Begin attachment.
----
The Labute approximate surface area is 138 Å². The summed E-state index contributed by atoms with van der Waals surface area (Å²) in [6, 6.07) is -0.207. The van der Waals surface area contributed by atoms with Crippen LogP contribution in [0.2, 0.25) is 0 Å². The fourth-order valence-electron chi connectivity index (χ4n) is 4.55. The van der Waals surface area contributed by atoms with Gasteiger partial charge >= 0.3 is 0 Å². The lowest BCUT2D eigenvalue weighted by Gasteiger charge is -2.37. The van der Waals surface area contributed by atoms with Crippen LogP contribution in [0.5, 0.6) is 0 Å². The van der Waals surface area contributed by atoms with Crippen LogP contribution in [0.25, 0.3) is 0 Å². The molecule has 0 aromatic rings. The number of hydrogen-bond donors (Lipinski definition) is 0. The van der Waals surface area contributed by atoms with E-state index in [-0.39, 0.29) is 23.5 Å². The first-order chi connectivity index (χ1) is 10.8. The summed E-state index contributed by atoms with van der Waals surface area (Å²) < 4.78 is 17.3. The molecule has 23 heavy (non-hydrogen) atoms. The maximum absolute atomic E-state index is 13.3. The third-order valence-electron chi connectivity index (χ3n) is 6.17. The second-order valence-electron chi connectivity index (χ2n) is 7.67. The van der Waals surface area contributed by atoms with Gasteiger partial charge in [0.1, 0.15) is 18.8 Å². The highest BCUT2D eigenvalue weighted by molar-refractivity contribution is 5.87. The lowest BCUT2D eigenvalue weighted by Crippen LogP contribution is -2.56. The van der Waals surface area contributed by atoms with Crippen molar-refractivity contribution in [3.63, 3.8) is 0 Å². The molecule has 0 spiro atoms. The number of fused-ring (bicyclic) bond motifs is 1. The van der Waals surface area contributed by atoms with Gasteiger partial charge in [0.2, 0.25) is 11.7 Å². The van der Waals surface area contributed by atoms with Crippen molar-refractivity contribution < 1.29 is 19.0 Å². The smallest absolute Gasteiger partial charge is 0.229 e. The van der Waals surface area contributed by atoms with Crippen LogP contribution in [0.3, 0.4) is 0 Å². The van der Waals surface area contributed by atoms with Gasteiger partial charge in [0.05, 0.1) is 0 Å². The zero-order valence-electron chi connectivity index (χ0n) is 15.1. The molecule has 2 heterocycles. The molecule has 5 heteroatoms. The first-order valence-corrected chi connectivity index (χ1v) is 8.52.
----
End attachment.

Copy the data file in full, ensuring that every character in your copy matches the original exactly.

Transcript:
The Labute approximate surface area is 138 Å². The summed E-state index contributed by atoms with van der Waals surface area (Å²) in [6, 6.07) is -0.207. The van der Waals surface area contributed by atoms with Crippen LogP contribution in [0.2, 0.25) is 0 Å². The fourth-order valence-electron chi connectivity index (χ4n) is 4.55. The van der Waals surface area contributed by atoms with Gasteiger partial charge >= 0.3 is 0 Å². The lowest BCUT2D eigenvalue weighted by Gasteiger charge is -2.37. The van der Waals surface area contributed by atoms with Crippen LogP contribution in [0.5, 0.6) is 0 Å². The van der Waals surface area contributed by atoms with Crippen LogP contribution in [0.25, 0.3) is 0 Å². The molecule has 0 aromatic rings. The number of hydrogen-bond donors (Lipinski definition) is 0. The van der Waals surface area contributed by atoms with E-state index in [-0.39, 0.29) is 23.5 Å². The first-order chi connectivity index (χ1) is 10.8. The summed E-state index contributed by atoms with van der Waals surface area (Å²) < 4.78 is 17.3. The molecule has 23 heavy (non-hydrogen) atoms. The maximum absolute atomic E-state index is 13.3. The third-order valence-electron chi connectivity index (χ3n) is 6.17. The second-order valence-electron chi connectivity index (χ2n) is 7.67. The van der Waals surface area contributed by atoms with Gasteiger partial charge in [0.1, 0.15) is 18.8 Å². The highest BCUT2D eigenvalue weighted by molar-refractivity contribution is 5.87. The lowest BCUT2D eigenvalue weighted by Crippen LogP contribution is -2.56. The van der Waals surface area contributed by atoms with Crippen molar-refractivity contribution in [3.63, 3.8) is 0 Å². The molecule has 0 spiro atoms. The number of fused-ring (bicyclic) bond motifs is 1. The van der Waals surface area contributed by atoms with Gasteiger partial charge in [0.2, 0.25) is 11.7 Å². The van der Waals surface area contributed by atoms with Crippen molar-refractivity contribution < 1.29 is 19.0 Å². The smallest absolute Gasteiger partial charge is 0.229 e. The van der Waals surface area contributed by atoms with Crippen LogP contribution in [0.3, 0.4) is 0 Å². The van der Waals surface area contributed by atoms with Gasteiger partial charge in [0.05, 0.1) is 0 Å². The zero-order valence-electron chi connectivity index (χ0n) is 15.1. The molecule has 2 heterocycles. The molecule has 5 heteroatoms. The first-order valence-corrected chi connectivity index (χ1v) is 8.52.